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January 28, 2009


Remember when the Mormon church leaders said that they didn't object to "rights for same-sex couples regarding hospitalization and medical care, fair housing and employment rights, or probate rights, so long as these do not infringe on the integrity of the traditional family or the constitutional rights of churches?"

At the time they expressed that seemingly benevolent sentiment, they were in the midst of a heated, nationwide backlash against their inordinate involvement in and substantial financial support of the now infamous Proposition 8 in California and Proposition 102 in Arizona. They were desperately trying to defuse the highly negative publicity they were receiving around the world.

Well, the GLBT rights organization Equality Arizona, working with openly gay Utah State Senator Scott McCoy, took them at their word (which, for a mormon, is supposed to be sacrosanct). They introduced legislation that addressed one specific area of injustice.

The bill's intention was to amend state law so that financial dependents could sue if a breadwinner suffers a wrongful death. Since spouses, parents and children already have that right, the bill would not only protect same-sex couples but also other nontraditional households, such as one where a grandmother (currently not covered by existing laws) relies solely on a grandson or granddaughter for financial support.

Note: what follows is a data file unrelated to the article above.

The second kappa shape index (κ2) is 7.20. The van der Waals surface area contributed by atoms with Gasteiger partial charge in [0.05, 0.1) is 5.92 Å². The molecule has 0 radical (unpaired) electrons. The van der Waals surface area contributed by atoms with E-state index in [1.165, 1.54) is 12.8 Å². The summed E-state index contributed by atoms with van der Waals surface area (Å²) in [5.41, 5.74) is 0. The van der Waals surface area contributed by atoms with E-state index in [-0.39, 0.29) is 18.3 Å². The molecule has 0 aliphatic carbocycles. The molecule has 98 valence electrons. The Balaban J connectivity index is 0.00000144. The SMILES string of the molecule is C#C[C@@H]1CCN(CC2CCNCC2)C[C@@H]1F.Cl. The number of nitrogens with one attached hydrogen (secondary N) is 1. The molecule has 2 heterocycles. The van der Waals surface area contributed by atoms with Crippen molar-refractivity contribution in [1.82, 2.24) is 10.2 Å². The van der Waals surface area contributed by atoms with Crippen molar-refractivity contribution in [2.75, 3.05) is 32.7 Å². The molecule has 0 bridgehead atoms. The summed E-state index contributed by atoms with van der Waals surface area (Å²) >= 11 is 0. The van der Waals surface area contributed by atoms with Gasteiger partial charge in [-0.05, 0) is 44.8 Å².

According to a report by Proud Parenting:

A standing-room-only crowd listened to nearly two hours of testimony before the committee, led by Republican Sen. Chris Buttars, voted 4-2 against sending the measure to the Senate floor. Only McCoy [pictured], who is openly gay, and fellow Salt Lake City Democrat Ross Romero voted for the bill. Buttars, who was lobbied by a group of gay and bisexual activists at his West Jordan home earlier this month, didn't comment on McCoy's proposal during the meeting.

Opponents likened the bill to a 'slippery slope' and a 'dirty shirt' in a laundry basket of marital rights that could lead courts to justify legalizing same-sex marriage, similar to rulings in Massachusetts, California and Connecticut.

By that logic, virtually any legislation that would benefit a GLBT couple in any way would be voted down.

By the way - all four senators who voted against the bill were - yep, you guessed it - mormons.

When I was younger, I used to admire and respect the mormon church. I have since come to realize that they're just as hypocritical, underhanded and sleazy an organization as the catholic church has made itself into. It seems that these religious institutions, as well as most of the rightwing, for-profit, evangelical organizations, have become the bane of mankind - NOT its savior.


Queers United said...

to them just allowing gays to be gay is a slippery slope, shame on them